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The Edward Corner building’s journey from rags to real estate riches in Fishtown

The future looks good for one of the last architectural vestiges of Philadelphia's maritime history.

The Edward Corner building, at the corner of Delaware Avenue and Shackamaxon Street in Philadelphia.
The Edward Corner building, at the corner of Delaware Avenue and Shackamaxon Street in Philadelphia.Read moreMICHAEL BRYANT / Staff Photographer

If you want to track Fishtown’s evolution from Philadelphia’s maritime center to the city’s trendiest neighborhood, look no further than the Edward Corner warehouse on Delaware Avenue.

Famous today for its faded signs that advertise rope and canvas, the small industrial building went up in 1921, the year the city widened the northern stretch of Delaware Avenue to encourage the growth of its port. The building fell into disuse in the ‘60s, as the port shifted south to accommodate containerization. Now, having sat empty and forlorn for half a century, its signs becoming ever more ghostly, the brick warehouse is about to get a new life as the headquarters of an up-and-coming real estate developer.

The Edward Corner Marine Merchandise Warehouse, as it is formally known, is named after the company’s founder, an English immigrant who arrived in America in 1859 and made his living as a junk dealer, according to Oscar Beisert, a preservation activist who successfully nominated the warehouse for the city’s Historic Register in 2015. Corner collected rags and other discards, which he recycled into salable products. It wasn’t unusual at the time for newcomers to make a living this way, and Corner prospered. By 1873, Corner and his partner, William J. Keighley, had established a warehouse on Beach Street, across from where Penn Treaty Park now stands.

Being near the city’s expanding docklands was good for business. The city’s biggest boat builder, the Cramp Shipyard, was just a few blocks upriver, and dozens of factories congregated nearby. All those manufacturers needed rags to clean their machinery. After Corner’s sons, Edward L. and William D., took over the business in 1903, they added recycled rope and string to the company’s product line.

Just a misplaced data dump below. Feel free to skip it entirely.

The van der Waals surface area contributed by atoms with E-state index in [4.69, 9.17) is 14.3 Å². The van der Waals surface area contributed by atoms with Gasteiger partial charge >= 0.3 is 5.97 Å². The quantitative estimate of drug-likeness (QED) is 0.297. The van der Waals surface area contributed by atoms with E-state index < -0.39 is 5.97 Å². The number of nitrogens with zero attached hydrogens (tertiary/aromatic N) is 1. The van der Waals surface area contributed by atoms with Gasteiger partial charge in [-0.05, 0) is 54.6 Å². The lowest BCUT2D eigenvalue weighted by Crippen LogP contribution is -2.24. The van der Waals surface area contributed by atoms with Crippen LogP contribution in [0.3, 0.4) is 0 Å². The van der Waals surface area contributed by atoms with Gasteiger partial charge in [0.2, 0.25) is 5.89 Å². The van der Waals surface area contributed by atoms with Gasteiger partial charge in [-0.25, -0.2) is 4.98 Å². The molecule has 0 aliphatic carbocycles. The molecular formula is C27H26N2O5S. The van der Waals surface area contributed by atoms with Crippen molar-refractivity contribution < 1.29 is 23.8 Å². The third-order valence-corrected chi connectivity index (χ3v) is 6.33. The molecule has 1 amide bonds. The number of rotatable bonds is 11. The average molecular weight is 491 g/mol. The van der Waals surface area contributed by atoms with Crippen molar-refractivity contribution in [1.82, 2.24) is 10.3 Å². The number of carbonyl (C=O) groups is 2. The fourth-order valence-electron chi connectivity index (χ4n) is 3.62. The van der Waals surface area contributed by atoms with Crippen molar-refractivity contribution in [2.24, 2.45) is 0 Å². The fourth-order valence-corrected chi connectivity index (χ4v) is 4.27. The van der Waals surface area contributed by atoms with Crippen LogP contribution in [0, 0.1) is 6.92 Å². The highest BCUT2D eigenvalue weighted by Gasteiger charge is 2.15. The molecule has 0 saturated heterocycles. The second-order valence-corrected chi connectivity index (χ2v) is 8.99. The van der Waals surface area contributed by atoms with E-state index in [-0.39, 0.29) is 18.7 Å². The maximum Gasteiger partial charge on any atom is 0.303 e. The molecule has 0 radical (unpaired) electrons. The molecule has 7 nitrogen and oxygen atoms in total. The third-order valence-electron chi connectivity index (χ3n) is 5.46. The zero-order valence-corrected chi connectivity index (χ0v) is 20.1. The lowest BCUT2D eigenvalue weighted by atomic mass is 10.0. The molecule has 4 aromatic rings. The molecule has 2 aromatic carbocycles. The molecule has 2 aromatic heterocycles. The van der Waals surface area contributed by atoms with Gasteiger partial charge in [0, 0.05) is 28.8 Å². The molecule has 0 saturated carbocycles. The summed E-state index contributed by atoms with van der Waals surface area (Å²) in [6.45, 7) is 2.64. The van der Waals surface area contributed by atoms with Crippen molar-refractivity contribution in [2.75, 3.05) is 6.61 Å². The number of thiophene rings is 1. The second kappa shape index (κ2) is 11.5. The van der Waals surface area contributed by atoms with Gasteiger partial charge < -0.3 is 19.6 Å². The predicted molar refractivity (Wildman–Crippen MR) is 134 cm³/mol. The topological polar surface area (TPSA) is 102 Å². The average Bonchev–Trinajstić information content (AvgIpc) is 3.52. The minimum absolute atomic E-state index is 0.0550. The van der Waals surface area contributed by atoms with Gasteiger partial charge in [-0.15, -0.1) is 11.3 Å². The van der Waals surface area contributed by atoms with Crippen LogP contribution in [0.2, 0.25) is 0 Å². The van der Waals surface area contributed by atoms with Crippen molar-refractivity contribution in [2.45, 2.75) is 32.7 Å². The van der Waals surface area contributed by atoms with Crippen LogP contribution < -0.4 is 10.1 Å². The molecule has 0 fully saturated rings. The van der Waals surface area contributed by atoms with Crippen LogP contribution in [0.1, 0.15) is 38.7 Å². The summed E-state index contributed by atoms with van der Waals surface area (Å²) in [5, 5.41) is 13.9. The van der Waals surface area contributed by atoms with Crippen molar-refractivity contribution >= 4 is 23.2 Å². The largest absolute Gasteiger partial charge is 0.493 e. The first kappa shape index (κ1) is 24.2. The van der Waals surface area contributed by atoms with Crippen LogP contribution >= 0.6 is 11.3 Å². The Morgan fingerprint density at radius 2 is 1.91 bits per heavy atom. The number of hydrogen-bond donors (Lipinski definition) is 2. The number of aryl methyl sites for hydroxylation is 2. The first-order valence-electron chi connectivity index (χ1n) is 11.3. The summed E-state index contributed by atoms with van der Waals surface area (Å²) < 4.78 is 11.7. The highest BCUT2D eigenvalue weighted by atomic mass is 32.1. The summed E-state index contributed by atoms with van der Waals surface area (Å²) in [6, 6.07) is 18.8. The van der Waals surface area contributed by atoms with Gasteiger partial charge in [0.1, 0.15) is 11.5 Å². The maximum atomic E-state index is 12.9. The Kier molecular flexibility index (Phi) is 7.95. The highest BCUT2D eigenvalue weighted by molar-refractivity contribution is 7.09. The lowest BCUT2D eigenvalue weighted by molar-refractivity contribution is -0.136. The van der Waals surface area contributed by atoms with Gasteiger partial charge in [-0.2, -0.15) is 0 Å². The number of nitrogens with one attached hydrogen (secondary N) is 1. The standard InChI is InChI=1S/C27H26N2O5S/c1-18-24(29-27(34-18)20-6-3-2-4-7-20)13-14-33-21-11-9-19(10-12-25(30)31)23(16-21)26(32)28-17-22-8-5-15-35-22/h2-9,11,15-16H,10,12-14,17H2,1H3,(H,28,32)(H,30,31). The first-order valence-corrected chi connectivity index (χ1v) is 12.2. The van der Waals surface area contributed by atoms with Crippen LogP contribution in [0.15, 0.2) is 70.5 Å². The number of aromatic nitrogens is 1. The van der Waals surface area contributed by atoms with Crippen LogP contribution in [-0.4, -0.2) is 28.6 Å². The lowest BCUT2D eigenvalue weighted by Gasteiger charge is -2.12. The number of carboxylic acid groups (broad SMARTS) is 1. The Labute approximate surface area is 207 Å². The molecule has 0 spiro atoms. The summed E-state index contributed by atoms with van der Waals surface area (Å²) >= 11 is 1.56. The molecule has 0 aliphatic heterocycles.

But the rapid growth of the city’s maritime economy put a severe strain on Delaware Avenue, then a narrow city street. The city decided to widen the street and extend the new boulevard into Fishtown and Port Richmond. Work got as far as Fairmount Avenue when World War I broke out, but it was clear that the Corner brothers’ Beach Street warehouse would soon be displaced. Once the city resumed construction in 1920, they purchased a site facing the new Delaware Avenue at Shackamaxon Street and hired architect A. Raymond Roff to design a modern warehouse.

There is nothing particularly remarkable about the three-story brick structure, which resembles dozens of Philadelphia warehouses. But the Corners had a knack for self-promotion, and soon began using the building as a canvas to advertise their business. The walls are inscribed with lists of their products: rope, canvas covers, boat and ship supplies, blasting materials. “We buy old rope,” one of the signs declares.

Pedestrian and truck traffic were constant along Delaware Avenue. The sprawling Jack Frost Sugar Refinery — now SugarHouse Casino — was across the street from the Corners’ warehouse. Before the construction of I-95 in the ‘60s, the area between Girard and Delaware Avenues was packed tight with rowhouses, and Fishtowners would have been able to walk easily to the docks.

But even before the highway cut a swath through the neighborhood, there were signs that the heyday of Fishtown’s docklands was passing. Cramp Shipyard shut down in 1947 and other factories were dying off. After Edward L. Corner died in 1955, the family seems to have lost interest in the rag business. In 1960, the surviving Corners sold the building to the Scandinavian Ship Supply Co. That didn’t last, and the building ended up as a furniture warehouse.

As the waterfront declined, so did the Edward Corner building. Hopes for a renovation rose when the developer Michael Samschick acquired the building in the early 2000s. Instead, the Corner warehouse languished while he put his efforts into renovating the nearby Ajax Metal Factory, now the home of the Fillmore music hall.

Even after Beisert succeeded in getting the building historic status in 2015, it looked as if the sagging warehouse might not survive. Arguing that the building was too expensive to renovate on its own, Samschick persuaded the Historical Commission in 2017 to allow him to add three more floors for apartments.

Nothing happened. Instead, the warehouse sat empty until Streamline, a Philadelphia real estate developer, acquired it, with the aim of turning it into the company’s headquarters. Work is now underway, and Streamline vice president Steve Kosloski said he is determined to hold the company Christmas party there.

It will take careful construction to shore up the 17-inch-thick, load-bearing brick walls, while preserving Edward Corner’s signature feature, its faded ghost signs. Since the warehouse is a protected building, Historical Commission staff will be overseeing the renovation, which has been designed by Harman Deutsch Ohler Architecture. At this point, the plan is to leave the painted signs as is and repoint the bricks with a complementary mortar, much as the firm did at MilkBoy on Chestnut Street.

Much like the famous PSFS lights on top of the Loews Hotel, the Corner building’s phantom signs serve as evocative memorial to a Philadelphia that no longer exists, but is very much worth remembering.